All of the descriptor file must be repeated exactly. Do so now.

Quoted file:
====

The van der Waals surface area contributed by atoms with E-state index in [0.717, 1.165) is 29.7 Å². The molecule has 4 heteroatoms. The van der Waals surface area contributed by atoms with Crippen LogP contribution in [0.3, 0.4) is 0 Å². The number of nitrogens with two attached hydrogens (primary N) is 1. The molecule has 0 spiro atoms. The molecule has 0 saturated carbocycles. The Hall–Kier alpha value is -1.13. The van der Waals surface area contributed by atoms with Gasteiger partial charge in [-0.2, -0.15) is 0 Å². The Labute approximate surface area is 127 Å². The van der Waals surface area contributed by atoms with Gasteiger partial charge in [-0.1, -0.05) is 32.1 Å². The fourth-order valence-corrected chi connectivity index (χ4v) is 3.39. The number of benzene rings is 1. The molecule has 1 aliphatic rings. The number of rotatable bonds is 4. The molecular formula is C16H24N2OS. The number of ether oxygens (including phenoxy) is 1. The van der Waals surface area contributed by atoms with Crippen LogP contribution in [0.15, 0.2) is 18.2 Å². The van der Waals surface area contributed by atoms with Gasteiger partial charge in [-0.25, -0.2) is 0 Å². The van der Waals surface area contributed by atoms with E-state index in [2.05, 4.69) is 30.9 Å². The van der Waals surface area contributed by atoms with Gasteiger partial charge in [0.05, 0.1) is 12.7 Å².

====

The van der Waals surface area contributed by atoms with E-state index in [0.717, 1.165) is 29.7 Å². The molecule has 4 heteroatoms. The van der Waals surface area contributed by atoms with Crippen LogP contribution in [0.3, 0.4) is 0 Å². The number of nitrogens with two attached hydrogens (primary N) is 1. The molecule has 0 spiro atoms. The molecule has 0 saturated carbocycles. The Hall–Kier alpha value is -1.13. The van der Waals surface area contributed by atoms with Gasteiger partial charge in [-0.2, -0.15) is 0 Å². The Labute approximate surface area is 127 Å². The van der Waals surface area contributed by atoms with Gasteiger partial charge in [-0.1, -0.05) is 32.1 Å². The fourth-order valence-corrected chi connectivity index (χ4v) is 3.39. The number of benzene rings is 1. The molecule has 1 aliphatic rings. The number of rotatable bonds is 4. The molecular formula is C16H24N2OS. The number of ether oxygens (including phenoxy) is 1. The van der Waals surface area contributed by atoms with Crippen LogP contribution in [0.15, 0.2) is 18.2 Å². The van der Waals surface area contributed by atoms with Gasteiger partial charge in [-0.25, -0.2) is 0 Å². The van der Waals surface area contributed by atoms with E-state index in [2.05, 4.69) is 30.9 Å². The van der Waals surface area contributed by atoms with Gasteiger partial charge in [0.05, 0.1) is 12.7 Å².